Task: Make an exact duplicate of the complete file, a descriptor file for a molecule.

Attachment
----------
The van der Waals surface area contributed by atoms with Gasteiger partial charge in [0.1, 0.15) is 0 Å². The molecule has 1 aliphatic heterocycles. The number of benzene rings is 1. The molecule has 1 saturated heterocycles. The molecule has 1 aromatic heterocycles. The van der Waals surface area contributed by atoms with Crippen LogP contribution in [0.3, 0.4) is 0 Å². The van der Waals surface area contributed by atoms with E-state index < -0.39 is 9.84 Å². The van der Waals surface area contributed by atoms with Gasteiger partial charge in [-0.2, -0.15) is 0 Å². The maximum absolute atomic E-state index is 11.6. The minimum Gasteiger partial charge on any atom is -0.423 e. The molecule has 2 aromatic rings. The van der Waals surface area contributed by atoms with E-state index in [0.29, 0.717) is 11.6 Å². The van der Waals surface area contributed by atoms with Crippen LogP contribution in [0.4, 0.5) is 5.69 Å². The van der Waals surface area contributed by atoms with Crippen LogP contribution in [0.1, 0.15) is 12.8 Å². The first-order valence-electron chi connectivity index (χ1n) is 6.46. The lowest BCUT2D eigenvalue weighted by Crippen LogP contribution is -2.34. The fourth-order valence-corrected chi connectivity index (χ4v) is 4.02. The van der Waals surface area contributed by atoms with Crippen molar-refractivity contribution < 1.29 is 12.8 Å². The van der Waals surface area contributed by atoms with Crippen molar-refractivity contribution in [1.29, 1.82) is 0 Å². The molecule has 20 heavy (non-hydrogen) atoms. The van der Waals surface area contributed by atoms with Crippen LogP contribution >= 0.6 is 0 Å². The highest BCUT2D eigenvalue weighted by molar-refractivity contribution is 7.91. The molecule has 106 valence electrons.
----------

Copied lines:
The van der Waals surface area contributed by atoms with Gasteiger partial charge in [0.1, 0.15) is 0 Å². The molecule has 1 aliphatic heterocycles. The number of benzene rings is 1. The molecule has 1 saturated heterocycles. The molecule has 1 aromatic heterocycles. The van der Waals surface area contributed by atoms with Crippen LogP contribution in [0.3, 0.4) is 0 Å². The van der Waals surface area contributed by atoms with E-state index < -0.39 is 9.84 Å². The van der Waals surface area contributed by atoms with Gasteiger partial charge in [-0.2, -0.15) is 0 Å². The maximum absolute atomic E-state index is 11.6. The minimum Gasteiger partial charge on any atom is -0.423 e. The molecule has 2 aromatic rings. The van der Waals surface area contributed by atoms with E-state index in [0.29, 0.717) is 11.6 Å². The van der Waals surface area contributed by atoms with Crippen LogP contribution in [0.4, 0.5) is 5.69 Å². The van der Waals surface area contributed by atoms with Crippen LogP contribution in [0.1, 0.15) is 12.8 Å². The first-order valence-electron chi connectivity index (χ1n) is 6.46. The lowest BCUT2D eigenvalue weighted by Crippen LogP contribution is -2.34. The fourth-order valence-corrected chi connectivity index (χ4v) is 4.02. The van der Waals surface area contributed by atoms with Crippen molar-refractivity contribution < 1.29 is 12.8 Å². The van der Waals surface area contributed by atoms with Crippen molar-refractivity contribution in [1.29, 1.82) is 0 Å². The molecule has 20 heavy (non-hydrogen) atoms. The van der Waals surface area contributed by atoms with Crippen LogP contribution >= 0.6 is 0 Å². The highest BCUT2D eigenvalue weighted by molar-refractivity contribution is 7.91. The molecule has 106 valence electrons.